Bone Builders Program Fights Osteoporosis

Improve the Nation's Nutrition and Health
Research Year: 

It is estimated that one out of every two women over 50 will develop osteoporosis. Older men have also been identified as possibly at risk. This silent disease weakens bones, eventually causing fractures, disability and loss of quality of life for millions of people, especially the elderly. It is the number two reason for women's admissions into nursing homes. More than 28 million Americans who have osteoporosis or at high risk because of low bone mass; 80 percent of those affected are women. Although osteoporosis is both treatable and preventable, studies show that awareness is quite low among the U.S. population. Simple changes in diet and exercise can improve calcium levels in the body and strengthen bones before osteoporosis occurs. With the large baby boom generation now moving into the beginning life stage susceptible to osteoporosis, education and prevention is more important than ever.

Description of Action: 

A collaborative program called “Bone Builders” was developed as part of the University of Arizona partnership between Cooperative Extension in the College of Agriculture and Life Sciences and the UA College of Public Health. The program brings together several public and private partners to reduce risk for osteoporosis statewide among women over 25 and men over 65 by increasing their awareness of the risks of osteoporosis and ways to prevent it from developing. The program recruits and retains community peer educators who teach local, community classes, and seeks to identify high risk women in each community and encourage them to get basic x-ray or ultrasound screening for bone density. In fall 2001, new funding allowed Bone Builders to concentrate more time teaching food stamp-eligible women.

Since 1998, more than 320 volunteers and staff have been trained. Bone Builders displays were featured at health fairs, community fairs, health spas, statewide conferences and community libraries. The Web site,, was developed. Bone Builders displays were featured at health fairs, community fairs, health spas, statewide conferences and community libraries. The Bone Builders program received the Preister Extension Health Award in April 2003 from USDA-CSREES. A Bone Builders senior physical activity program was begun for inactive seniors in Tucson and Phoenix and at 10 senior centers in 2003, and received a special award from the City of Phoenix that year. This nine-week program continues with grant funding at more than 15 centers in Buckeye, Tempe, Springerville, Phoenix and Tucson senior centers with more than 250 participants in 2005.


In 2005 Bone Builders programs taught 4335 people at 305 classes; another 220 were taught one-on-one, and 16,445 were instructed at 66 health fairs. One million total were reached with education, materials, displays and media. Bone Builders partners screened 98 women. A sample of 1513 class participants rated their classes as 4.5 out of a 5-point schedule with 5 as excellent. had 12,801 visitors in 2005 with 432,623 hits or 35 visitors per day with an average of 30 hits per visit.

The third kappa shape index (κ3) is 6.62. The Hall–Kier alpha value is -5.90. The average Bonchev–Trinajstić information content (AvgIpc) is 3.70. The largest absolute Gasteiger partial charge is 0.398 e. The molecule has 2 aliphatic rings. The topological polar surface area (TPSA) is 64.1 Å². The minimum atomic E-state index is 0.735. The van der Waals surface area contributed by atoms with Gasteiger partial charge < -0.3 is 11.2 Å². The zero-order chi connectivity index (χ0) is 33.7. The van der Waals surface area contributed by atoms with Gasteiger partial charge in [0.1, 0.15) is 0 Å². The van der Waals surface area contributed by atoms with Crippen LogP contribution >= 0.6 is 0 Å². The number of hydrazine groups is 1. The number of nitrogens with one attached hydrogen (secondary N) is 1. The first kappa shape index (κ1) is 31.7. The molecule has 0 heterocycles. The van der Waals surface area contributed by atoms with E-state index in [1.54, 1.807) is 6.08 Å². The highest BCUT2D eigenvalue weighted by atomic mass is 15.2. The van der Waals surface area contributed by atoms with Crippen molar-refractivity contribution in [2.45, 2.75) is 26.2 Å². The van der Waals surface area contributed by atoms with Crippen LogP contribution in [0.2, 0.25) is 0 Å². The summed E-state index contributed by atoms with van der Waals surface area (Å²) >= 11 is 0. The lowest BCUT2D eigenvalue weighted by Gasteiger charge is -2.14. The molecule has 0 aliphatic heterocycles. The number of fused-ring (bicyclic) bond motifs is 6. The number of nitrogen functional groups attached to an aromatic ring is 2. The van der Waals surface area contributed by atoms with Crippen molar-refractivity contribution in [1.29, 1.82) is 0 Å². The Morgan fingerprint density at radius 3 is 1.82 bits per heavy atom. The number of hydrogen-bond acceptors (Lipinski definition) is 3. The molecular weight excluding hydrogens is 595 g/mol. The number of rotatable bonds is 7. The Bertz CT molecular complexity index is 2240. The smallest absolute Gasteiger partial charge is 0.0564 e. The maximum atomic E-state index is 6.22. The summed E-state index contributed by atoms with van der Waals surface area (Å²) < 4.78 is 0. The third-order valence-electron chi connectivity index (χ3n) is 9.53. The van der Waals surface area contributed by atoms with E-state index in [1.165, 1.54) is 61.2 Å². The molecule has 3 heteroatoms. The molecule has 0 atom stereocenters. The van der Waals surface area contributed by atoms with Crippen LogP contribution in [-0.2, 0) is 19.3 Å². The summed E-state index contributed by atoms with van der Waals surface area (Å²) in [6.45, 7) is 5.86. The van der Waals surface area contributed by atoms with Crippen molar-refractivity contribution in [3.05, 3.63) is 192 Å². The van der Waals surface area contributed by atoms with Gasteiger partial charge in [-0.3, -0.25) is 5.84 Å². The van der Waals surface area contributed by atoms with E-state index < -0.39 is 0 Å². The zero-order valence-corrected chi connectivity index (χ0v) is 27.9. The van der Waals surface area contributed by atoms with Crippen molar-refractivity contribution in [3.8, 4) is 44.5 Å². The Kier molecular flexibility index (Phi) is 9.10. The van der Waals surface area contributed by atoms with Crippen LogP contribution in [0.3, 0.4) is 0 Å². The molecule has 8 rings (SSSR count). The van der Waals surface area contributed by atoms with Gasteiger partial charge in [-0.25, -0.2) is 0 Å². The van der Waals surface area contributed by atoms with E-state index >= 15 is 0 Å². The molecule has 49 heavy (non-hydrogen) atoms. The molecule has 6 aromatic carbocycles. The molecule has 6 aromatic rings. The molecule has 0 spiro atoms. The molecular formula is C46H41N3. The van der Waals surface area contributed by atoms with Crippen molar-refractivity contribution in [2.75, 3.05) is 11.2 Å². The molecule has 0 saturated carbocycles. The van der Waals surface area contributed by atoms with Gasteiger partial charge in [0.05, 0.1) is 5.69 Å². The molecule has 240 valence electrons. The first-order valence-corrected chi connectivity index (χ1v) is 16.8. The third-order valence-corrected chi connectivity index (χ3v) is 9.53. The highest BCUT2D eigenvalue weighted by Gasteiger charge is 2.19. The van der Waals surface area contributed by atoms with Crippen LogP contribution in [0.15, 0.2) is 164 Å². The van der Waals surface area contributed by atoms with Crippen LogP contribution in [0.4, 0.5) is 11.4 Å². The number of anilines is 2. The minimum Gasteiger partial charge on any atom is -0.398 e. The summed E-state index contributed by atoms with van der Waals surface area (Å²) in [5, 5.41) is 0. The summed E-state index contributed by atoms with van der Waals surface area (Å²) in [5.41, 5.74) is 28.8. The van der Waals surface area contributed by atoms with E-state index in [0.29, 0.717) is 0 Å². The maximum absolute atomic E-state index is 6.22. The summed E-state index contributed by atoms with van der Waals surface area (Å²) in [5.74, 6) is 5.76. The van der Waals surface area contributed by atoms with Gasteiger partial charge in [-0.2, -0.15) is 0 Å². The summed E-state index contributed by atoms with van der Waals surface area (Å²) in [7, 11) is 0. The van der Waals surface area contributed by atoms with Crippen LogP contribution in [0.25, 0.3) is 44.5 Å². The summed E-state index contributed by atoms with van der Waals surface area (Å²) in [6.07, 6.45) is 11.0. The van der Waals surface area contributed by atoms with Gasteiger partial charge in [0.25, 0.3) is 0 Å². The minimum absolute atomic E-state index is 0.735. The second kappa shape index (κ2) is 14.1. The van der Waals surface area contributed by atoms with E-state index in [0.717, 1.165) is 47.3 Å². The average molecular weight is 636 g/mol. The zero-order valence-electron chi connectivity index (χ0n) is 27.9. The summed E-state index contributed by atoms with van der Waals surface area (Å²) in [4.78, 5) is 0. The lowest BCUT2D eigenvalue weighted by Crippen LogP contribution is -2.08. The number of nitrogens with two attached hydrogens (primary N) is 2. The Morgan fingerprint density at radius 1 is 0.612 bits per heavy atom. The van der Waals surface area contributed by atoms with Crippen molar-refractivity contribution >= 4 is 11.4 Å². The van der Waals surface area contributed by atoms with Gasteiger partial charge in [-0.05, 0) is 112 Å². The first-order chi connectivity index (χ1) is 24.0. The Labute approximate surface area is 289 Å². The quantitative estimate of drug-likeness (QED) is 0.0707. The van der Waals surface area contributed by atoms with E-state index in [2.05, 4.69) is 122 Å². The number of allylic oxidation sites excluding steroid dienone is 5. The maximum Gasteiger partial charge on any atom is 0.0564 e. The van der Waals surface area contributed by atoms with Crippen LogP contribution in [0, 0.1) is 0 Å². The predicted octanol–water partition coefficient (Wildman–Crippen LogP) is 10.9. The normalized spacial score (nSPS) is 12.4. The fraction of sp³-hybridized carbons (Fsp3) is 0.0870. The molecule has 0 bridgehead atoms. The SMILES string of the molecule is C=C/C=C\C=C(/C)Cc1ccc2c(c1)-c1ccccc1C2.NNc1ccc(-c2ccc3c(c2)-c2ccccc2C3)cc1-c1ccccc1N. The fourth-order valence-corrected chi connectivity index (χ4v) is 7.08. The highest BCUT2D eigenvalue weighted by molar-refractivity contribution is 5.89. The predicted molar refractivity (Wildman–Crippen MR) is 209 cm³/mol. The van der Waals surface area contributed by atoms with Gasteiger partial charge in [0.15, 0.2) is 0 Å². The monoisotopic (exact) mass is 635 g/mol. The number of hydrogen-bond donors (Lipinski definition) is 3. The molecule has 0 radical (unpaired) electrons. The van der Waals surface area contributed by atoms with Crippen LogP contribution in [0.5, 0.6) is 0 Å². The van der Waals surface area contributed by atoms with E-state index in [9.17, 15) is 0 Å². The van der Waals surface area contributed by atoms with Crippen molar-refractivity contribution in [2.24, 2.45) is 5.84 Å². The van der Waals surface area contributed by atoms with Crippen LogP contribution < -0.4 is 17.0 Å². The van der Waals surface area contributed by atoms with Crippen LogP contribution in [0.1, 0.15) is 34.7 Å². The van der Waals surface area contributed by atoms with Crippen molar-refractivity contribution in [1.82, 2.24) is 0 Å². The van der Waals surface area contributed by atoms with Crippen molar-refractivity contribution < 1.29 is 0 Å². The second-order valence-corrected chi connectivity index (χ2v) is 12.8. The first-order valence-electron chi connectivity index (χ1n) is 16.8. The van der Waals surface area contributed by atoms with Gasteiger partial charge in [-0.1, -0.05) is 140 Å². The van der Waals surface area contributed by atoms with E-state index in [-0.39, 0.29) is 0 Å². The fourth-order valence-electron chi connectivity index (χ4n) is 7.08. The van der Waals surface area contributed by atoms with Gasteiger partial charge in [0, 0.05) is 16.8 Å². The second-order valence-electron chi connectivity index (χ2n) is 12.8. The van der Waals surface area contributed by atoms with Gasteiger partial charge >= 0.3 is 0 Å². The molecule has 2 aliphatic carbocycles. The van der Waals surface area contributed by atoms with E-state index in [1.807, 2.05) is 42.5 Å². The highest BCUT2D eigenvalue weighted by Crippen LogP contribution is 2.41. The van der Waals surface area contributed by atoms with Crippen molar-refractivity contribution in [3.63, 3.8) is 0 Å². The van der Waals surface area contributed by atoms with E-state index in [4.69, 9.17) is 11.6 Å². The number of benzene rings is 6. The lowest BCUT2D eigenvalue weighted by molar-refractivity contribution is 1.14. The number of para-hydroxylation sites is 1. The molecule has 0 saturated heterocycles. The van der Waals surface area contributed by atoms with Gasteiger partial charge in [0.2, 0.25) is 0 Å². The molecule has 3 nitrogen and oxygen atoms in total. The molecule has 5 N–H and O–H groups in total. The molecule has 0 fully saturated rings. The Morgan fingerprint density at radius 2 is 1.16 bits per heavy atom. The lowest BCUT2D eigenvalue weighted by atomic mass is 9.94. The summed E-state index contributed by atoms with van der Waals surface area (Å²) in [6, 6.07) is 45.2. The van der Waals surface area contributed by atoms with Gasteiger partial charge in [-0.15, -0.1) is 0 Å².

Participants report major improvements in daily functioning, energy levels, strength and endurance: A sample of 481 participants sampled statewide in 2004 rated their knowledge before a Bone Builders class as 1.88 and 4.65 out of 5 after the class—a 140 percent increase in knowledge. From a statewide sample of 211 community class participants, 79 percent reported they intended to make changes as a result of the class. When called 4-6 months later, 39 percent said they actually increased their calcium consumption as a result of the classes; 36 percent had increased their weight-bearing exercise, and 22 percent went on to get a bone density scan because of attending the class. All seniors completing the BBPAP class improved in at least 1 out of 6 fitness assessments. Two volunteers (married 50 years) reported major improvements in overall health, morale and involvement in their center due to the series.

Funding Agencies: 

UA Cooperative Extension; UA College of Public Health; County Department of Public Health Services; Dairy Council of Arizona; Arizona Department of Agriculture; Arizona Osteoporosis Coalition; Scottsdale Health Care; Phoenix Center for Clinical Research; Arizona Department of Health Services; Arizona Nutrition Network

Conact Name: 
Sharon Hoelscher-Day
Contact E-mail: 
Contact Address: 

Maricopa County Cooperative Extension

4341 E. Broadway

Phoenix, AZ 85040-8807

Telephone: (602) 470-8086, ext. 332 FAX: (602) 470-8092